“Sometimes I can spend months doing things to make sure that my instincts work correctly, but ultimately it’s still instinctive.” – Rebecca Hall
Actress Rebecca Hall certainly enjoys variety in her career. Her range of roles is eclectic; each one different to the last, often in medium, genre and characterization. Her most recent role has been in The Gift, the psychological thriller which co-stars Jason Bateman and Joel Edgerton.
Hall plays the part of Robyn, wife of Bateman’s Simon, a young married couple who are reunited with an old school friend of Simon’s when they move to Chicago. Gordo (Edgerton) becomes ever more creepy and chilling in his attempts to gain their friendship, and the film quickly becomes dark, edgy and jumpy.
While most of us are familiar with Hall from her film making, the actress started out treading the boards, though she says she doesn’t see it that way.
“I never think of it as getting my start. I always want to carry on stage acting. Right now, films seem to be taking up a lot of my time. If the parts weren’t so good right now, I think I’d probably be doing a lot more theater. But suddenly I’m excited by what’s coming my way, so I don’t really want to stop film acting right now. And I love film acting—I’m not snobby about it. I don’t think that theater acting’s a more noble profession. I think they’re both very important. I love both. And in my dream world, I’d get to do both forever.”
Hall notes that she knew she wanted to act from a very early age, and it went far beyond the usual childhood games of imaginative storytelling.
“I think loads of people see acting, when they’re kids, as these magical stories that just happen within the context of the film or the play or the cartoon or whatever they’re seeing. They don’t imagine that there are actually people that go and do that for a living. But I did, actually, from very young, because I was always in my house watching actors or musicians work. But I think ultimately it’s the same as any case—it’s a vocational job. Often it’s just an extension of that feeling everyone has when you’re a kid, playing make-believe. There are some in the playground that just really take it very, very seriously, and you know they’re going to carry on doing it forever.”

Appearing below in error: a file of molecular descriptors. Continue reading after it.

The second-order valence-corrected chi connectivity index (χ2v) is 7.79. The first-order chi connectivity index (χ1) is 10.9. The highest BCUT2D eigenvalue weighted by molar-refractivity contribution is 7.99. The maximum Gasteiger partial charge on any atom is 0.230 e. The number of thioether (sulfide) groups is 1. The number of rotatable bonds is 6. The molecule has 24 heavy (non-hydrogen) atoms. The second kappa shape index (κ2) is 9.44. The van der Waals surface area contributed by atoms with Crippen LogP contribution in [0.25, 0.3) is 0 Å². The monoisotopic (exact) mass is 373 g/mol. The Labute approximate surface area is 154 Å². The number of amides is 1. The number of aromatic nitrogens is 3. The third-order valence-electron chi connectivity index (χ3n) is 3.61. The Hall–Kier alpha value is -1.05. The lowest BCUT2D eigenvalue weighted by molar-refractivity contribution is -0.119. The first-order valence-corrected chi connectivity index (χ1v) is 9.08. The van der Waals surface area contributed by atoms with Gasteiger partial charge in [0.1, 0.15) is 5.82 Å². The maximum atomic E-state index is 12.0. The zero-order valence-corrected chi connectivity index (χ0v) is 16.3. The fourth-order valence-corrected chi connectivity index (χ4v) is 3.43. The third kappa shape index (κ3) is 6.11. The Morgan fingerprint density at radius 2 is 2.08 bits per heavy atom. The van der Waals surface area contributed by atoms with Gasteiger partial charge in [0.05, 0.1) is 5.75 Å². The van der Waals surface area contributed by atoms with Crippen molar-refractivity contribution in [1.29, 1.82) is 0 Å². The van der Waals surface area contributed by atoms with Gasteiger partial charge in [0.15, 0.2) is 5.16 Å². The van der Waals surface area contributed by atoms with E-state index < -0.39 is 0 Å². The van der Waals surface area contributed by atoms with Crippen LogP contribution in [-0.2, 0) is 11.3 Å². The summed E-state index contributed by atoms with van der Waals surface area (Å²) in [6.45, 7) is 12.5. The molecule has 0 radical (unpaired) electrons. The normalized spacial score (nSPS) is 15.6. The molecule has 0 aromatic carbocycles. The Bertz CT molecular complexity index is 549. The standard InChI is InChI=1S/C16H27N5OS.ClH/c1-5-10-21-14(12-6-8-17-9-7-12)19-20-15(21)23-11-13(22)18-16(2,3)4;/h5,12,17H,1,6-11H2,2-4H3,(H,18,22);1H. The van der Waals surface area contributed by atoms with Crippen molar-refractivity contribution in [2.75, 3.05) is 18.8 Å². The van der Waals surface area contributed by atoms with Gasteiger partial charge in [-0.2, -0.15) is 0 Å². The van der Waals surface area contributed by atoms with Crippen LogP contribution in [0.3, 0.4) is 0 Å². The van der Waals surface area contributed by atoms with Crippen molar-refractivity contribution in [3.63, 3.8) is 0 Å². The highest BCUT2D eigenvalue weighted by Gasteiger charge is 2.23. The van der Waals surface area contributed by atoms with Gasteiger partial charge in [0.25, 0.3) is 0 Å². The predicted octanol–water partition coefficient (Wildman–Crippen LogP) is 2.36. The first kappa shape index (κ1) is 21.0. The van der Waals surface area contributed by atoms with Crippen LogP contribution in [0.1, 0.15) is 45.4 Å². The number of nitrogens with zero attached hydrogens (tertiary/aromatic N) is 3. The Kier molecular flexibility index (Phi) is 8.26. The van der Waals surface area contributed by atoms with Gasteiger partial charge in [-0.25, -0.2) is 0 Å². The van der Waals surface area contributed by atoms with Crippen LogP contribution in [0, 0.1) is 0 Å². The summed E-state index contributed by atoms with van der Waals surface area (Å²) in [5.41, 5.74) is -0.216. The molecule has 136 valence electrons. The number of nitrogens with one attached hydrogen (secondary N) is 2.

On approaching a character, Hall says her work is instinctive, and that some characters are easier to get into than others. With Robyn, Hall says she didn’t need a process for getting into the role, since she could inhabit the character from the start, rather than needing time to immerse herself.
“Sometimes you can incubate a character and that can take me a month just sitting on it imagining it, doing everything from sketching it to taking long walks, but sometimes you can see the character immediately. Robyn was just one of those, really. A lot of it is instinctive. Sometimes I can spend months doing things to make sure that my instincts work correctly, but ultimately it’s still instinctive.”